"This year, I'm just flying under the radar," said the 2007 first-round Draft pick of the Rangers. "There's not a lot of hype or a whole lot of pressure. I just feel like it's my job to win a job, whether it's starter or long guy again -- whatever I can do to help."
Pitching coach Rick Waits, who worked quite a bit with Beavan last year as the club's Minor League pitching coordinator, isn't ruling the 6-foot-7, 245-pounder out of the starting mix in which the only sure things are Felix Hernandez and Hisashi Iwakuma.
"He's in there," Waits said. "We have seven or eight legitimate starters here fighting for those spots. I like competition. It makes everybody better. We just have to wait and see how guys take the ball and run with it. I'm old school. Go take it. It shouldn't be a gift. It should be, go out and earn it."
That works for Beavan, who just wants a chance to show what he can do now that his knee feels better and he's another year older and stronger. He'll get his first chance in the Cactus League opener against the Padres on Thursday, when he's scheduled to pitch after Erasmo Ramirez.
"I told Waits and those guys, 'I'm healthy this year, I know I can contribute, whether it's starting or in the bullpen,'" said Beavan. "I think I proved last year I can be a long guy. So I'm just going to go out this spring and compete. That's all you can control and let those guys decide what they want to see. There are a lot of guys in camp and there's a lot of opportunity."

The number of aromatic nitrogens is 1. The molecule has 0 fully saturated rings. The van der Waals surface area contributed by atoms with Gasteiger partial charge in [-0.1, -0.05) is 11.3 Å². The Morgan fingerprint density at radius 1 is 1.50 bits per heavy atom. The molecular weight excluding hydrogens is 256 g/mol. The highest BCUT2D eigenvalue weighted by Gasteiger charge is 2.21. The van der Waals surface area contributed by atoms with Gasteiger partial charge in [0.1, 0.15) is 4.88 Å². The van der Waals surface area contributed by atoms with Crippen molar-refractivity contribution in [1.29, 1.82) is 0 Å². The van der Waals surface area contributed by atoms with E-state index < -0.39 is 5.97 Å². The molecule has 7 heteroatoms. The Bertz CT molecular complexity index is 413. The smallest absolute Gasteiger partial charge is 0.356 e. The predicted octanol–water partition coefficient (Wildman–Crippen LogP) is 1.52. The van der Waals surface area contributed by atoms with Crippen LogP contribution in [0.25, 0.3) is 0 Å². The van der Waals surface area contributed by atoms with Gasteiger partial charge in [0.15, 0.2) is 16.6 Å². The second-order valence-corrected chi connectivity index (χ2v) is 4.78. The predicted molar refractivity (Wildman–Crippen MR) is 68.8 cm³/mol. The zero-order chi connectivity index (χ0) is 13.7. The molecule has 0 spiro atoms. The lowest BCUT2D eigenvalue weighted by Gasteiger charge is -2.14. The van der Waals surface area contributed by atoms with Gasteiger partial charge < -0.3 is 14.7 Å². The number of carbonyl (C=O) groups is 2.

Beavan's best shot might be to grab a job as a swing man in the bullpen as when he's on, he's an innings eater who throws strikes. While he was 0-2 with a 6.13 ERA in 12 appearances last year, he put up a 3.79 ERA in 19 innings as a long man in five appearances in his second stint with the club in midseason.
"I know the coaches love the competition and there are a lot of spots open," he said. "Besides Felix and Iwakuma, it should be interesting how it all pans out."
• The Mariners have mapped out a tentative schedule for their starting pitchers for the first week of Cactus League games: Ramirez (Thursday vs. Padres), James Paxton (Friday at Padres), Scott Baker (Saturday vs. Angels), Randy Wolf (Sunday at Indians), Beavan (Monday vs. Rockies) and Ramirez (Monday at Reds), Hernandez (Tuesday at Dodgers) and Paxton (Wednesday vs. Indians).
McClendon said he's looking for his starters to throw two innings their first outings, with about a 40-pitch count limit.
• McClendon said no decision has been made yet on who will fill in for third-base coach John Stearns, who underwent surgery to repair a hernia on Monday and will be forced to miss at least four to six weeks.
• MTV was in camp Wednesday shooting scenes with Hernandez, Robinson Cano, Charlie Furbush and Lucas Luetge for a new series called "Off the Bat from MLB Fan Cave" that premiers in April on MTV2.